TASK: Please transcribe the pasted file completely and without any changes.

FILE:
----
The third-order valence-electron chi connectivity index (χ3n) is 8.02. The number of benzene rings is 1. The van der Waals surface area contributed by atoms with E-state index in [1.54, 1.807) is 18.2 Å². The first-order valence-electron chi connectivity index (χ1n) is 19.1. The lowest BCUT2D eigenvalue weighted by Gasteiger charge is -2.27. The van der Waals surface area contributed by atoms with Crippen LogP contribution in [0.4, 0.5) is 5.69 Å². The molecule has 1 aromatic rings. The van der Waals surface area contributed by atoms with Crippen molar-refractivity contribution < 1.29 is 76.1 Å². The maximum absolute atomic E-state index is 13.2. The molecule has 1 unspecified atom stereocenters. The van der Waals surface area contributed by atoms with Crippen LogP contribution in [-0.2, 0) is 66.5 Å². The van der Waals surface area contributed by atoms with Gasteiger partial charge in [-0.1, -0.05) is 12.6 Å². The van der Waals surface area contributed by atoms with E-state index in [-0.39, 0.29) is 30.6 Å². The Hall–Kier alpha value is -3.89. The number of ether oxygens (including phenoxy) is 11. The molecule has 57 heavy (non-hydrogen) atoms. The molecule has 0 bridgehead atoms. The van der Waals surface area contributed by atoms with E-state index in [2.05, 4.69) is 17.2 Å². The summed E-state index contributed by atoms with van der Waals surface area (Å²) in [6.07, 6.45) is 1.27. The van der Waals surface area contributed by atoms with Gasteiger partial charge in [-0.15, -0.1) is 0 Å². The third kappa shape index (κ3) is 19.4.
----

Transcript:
The third-order valence-electron chi connectivity index (χ3n) is 8.02. The number of benzene rings is 1. The van der Waals surface area contributed by atoms with E-state index in [1.54, 1.807) is 18.2 Å². The first-order valence-electron chi connectivity index (χ1n) is 19.1. The lowest BCUT2D eigenvalue weighted by Gasteiger charge is -2.27. The van der Waals surface area contributed by atoms with Crippen LogP contribution in [0.4, 0.5) is 5.69 Å². The molecule has 1 aromatic rings. The van der Waals surface area contributed by atoms with Crippen molar-refractivity contribution < 1.29 is 76.1 Å². The maximum absolute atomic E-state index is 13.2. The molecule has 1 unspecified atom stereocenters. The van der Waals surface area contributed by atoms with Crippen LogP contribution in [-0.2, 0) is 66.5 Å². The van der Waals surface area contributed by atoms with Gasteiger partial charge in [-0.1, -0.05) is 12.6 Å². The van der Waals surface area contributed by atoms with E-state index in [-0.39, 0.29) is 30.6 Å². The Hall–Kier alpha value is -3.89. The number of ether oxygens (including phenoxy) is 11. The molecule has 57 heavy (non-hydrogen) atoms. The molecule has 0 bridgehead atoms. The van der Waals surface area contributed by atoms with E-state index in [2.05, 4.69) is 17.2 Å². The summed E-state index contributed by atoms with van der Waals surface area (Å²) in [6.07, 6.45) is 1.27. The van der Waals surface area contributed by atoms with Gasteiger partial charge in [-0.15, -0.1) is 0 Å². The third kappa shape index (κ3) is 19.4.